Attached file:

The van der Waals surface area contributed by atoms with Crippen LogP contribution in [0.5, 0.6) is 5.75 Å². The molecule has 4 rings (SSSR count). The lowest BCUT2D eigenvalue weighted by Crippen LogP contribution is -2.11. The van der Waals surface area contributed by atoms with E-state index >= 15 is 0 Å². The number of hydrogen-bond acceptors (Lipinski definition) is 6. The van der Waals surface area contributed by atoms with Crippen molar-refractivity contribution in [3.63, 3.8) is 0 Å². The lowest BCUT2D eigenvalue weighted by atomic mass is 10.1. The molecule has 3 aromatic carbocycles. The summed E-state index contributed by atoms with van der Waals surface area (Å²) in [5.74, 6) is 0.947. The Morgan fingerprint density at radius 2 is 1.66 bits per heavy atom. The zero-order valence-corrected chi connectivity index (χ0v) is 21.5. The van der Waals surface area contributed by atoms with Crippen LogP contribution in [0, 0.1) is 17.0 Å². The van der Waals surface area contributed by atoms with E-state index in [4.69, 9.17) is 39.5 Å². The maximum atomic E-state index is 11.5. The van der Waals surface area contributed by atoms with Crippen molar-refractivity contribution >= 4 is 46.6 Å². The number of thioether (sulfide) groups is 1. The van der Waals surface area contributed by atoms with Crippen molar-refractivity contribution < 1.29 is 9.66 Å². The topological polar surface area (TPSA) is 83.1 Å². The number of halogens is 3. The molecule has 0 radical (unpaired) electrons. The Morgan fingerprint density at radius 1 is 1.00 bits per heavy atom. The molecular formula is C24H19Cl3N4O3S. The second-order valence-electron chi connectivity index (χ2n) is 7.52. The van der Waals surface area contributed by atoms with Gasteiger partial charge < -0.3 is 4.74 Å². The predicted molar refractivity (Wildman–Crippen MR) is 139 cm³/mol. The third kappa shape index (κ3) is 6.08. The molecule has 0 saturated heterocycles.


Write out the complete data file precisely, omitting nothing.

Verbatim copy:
The van der Waals surface area contributed by atoms with Crippen LogP contribution in [0.5, 0.6) is 5.75 Å². The molecule has 4 rings (SSSR count). The lowest BCUT2D eigenvalue weighted by Crippen LogP contribution is -2.11. The van der Waals surface area contributed by atoms with E-state index >= 15 is 0 Å². The number of hydrogen-bond acceptors (Lipinski definition) is 6. The van der Waals surface area contributed by atoms with Crippen molar-refractivity contribution in [3.63, 3.8) is 0 Å². The lowest BCUT2D eigenvalue weighted by atomic mass is 10.1. The molecule has 3 aromatic carbocycles. The summed E-state index contributed by atoms with van der Waals surface area (Å²) in [5.74, 6) is 0.947. The Morgan fingerprint density at radius 2 is 1.66 bits per heavy atom. The zero-order valence-corrected chi connectivity index (χ0v) is 21.5. The van der Waals surface area contributed by atoms with Crippen LogP contribution in [0, 0.1) is 17.0 Å². The van der Waals surface area contributed by atoms with E-state index in [4.69, 9.17) is 39.5 Å². The maximum atomic E-state index is 11.5. The van der Waals surface area contributed by atoms with Crippen molar-refractivity contribution >= 4 is 46.6 Å². The number of thioether (sulfide) groups is 1. The van der Waals surface area contributed by atoms with Crippen molar-refractivity contribution < 1.29 is 9.66 Å². The topological polar surface area (TPSA) is 83.1 Å². The number of halogens is 3. The molecule has 0 radical (unpaired) electrons. The Morgan fingerprint density at radius 1 is 1.00 bits per heavy atom. The molecular formula is C24H19Cl3N4O3S. The second-order valence-electron chi connectivity index (χ2n) is 7.52. The van der Waals surface area contributed by atoms with Gasteiger partial charge < -0.3 is 4.74 Å². The predicted molar refractivity (Wildman–Crippen MR) is 139 cm³/mol. The third kappa shape index (κ3) is 6.08. The molecule has 0 saturated heterocycles.